How did emotions and food get so deeply connected? How did we create an automatic message system in our body that has been passed from one generation to another? This isn’t new and it has been discussed before. The problem is getting bigger and the consequences of it can be long lasting, so we need to see the foundation that laid this habit in the first place.
Clearly the emotions are strong enough that transpires an immediate action towards food. Here are the emotions and where they came from:
Emotion 1: I did well so I deserve a treat!
Take a trip down memory lane to the times when you did well in exams or won a race in your annual sports meet. The reward was an ice-cream or chocolate or maybe some spicy chips! It is different when this was seen as one of the rewards, but this became a regular pattern. We didn’t stop this as we grew up. We now see weekends as a time for indulgence, stemming from the same emotion but we do not co-relate it. What if the reward was a healthy but yummy meal or a day out filled with activities – wouldn’t we see that as a reward today for celebrating milestones? I do have a healthy chocolate post a week’s great workout but it is in moderation and it is yet healthy.
Emotion 2: I went through a tough time, I need to feel better – where is my favourite ice-cream?
I will take you down memory lane once again to show you that this came from our childhood as well. We cried and we were offered food. We went through some of our first bad experiences and the soothing mechanism was again food. We do this now as well. If we are having a bad time at work or going through a tough patch in relationships, food becomes the answer instead of feeling the negative emotions and asking the right questions.
Emotion 3: I hate my body, so how does it matter what I put in?
Body image issues are also deeply rooted in how we were told to not eat food because we were plump. I do not think that the message was incorrect as regards to our elders wanting us to eat healthy but it was done through a body shaming set of words. Some can be really harsh and be a part of our sub-conscious. We hate our body and don’t think it deserves the right food till we don’t love it. We do not think of any repercussions until then at all. It is our way of telling our body – ‘look I hate you anyway, so it doesn’t matter what I put in you’.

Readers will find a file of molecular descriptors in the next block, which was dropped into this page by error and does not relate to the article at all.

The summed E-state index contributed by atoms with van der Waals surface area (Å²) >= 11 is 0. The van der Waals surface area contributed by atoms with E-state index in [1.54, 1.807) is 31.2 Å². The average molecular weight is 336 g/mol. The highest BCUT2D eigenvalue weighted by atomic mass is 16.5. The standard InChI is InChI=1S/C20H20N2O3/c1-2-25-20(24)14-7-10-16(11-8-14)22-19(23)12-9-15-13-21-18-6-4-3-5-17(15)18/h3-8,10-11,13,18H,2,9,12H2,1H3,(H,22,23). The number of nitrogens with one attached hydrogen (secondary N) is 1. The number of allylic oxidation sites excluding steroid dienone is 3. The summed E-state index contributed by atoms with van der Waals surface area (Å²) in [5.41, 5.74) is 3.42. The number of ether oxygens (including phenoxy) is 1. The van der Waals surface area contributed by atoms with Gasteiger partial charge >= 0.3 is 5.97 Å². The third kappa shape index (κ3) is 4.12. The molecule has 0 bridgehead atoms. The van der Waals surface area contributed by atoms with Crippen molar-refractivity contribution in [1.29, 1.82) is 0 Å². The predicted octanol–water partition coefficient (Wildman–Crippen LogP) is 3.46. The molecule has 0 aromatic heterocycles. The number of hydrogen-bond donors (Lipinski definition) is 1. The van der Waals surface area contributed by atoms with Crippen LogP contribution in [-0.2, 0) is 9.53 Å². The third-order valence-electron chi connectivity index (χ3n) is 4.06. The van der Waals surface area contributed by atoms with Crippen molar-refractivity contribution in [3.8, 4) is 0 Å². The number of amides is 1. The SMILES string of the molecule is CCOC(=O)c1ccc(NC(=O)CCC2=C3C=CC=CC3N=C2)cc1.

Emotion 4: I will binge today because I need it and will take care of it tomorrow
Negative self-talk that we do to convince ourselves that this is what we need today, no matter what and we shall compensate for it tomorrow, is another emotional eating habit. It starts with once a month and then becomes bi-weekly or even weekly. We become a couch potato and find it too hard to even understand mindful eating. Negative self-talk is quite sabotaging at various levels because we either we are victimizing or blaming ourselves for situations around us constantly! This leads to a general mode that nothing is right with me and therefore what is the point of any self-care.
Emotion 5: I am not in a ‘good enough’ state of mind
Self-care and self-love come more naturally when we think we are worthy of it. In today’s competitive world, we consume information in a way that makes us feel we lack a lot of things. This leads us to not have any self-care routine or habits that can keep us grounded and connected to our source. Automatically, it creates a spiral of sadness, anxiety and ‘I am not good enough’ feeling. In order to deal with this, we go all out with food. Loving who you are is very important to deeply take care of yourself and what you put into your system – food and thoughts.
The consequences of emotional eating are weight gain, lack of purpose and even chronic health issues such as cholesterol, diabetes, hypothyroid and long-term damage to our cells.
Instead of trying to control this with rules, willpower and discipline and feel negative emotions, find a route to work on it that is sustainable. This will solve emotional eating naturally.
The views and opinions expressed, and assumptions & analysis presented in this content piece are those of the author(s) and do not necessarily reflect the official policy or position of any other agency, organization, employer or company. The information, including but not limited to, text, graphics, images and other material contained on this website are for informational purposes only. The purpose of this website is to promote broad consumer understanding and knowledge of various health topics. It is not intended to be a substitute for professional medical advice, diagnosis or treatment. Always seek the advice of your physician or other qualified health care provider with any questions you may have regarding a medical condition or treatment and before undertaking a new health care regimen, and never disregard professional medical advice or delay in seeking it because of something you have read on this website.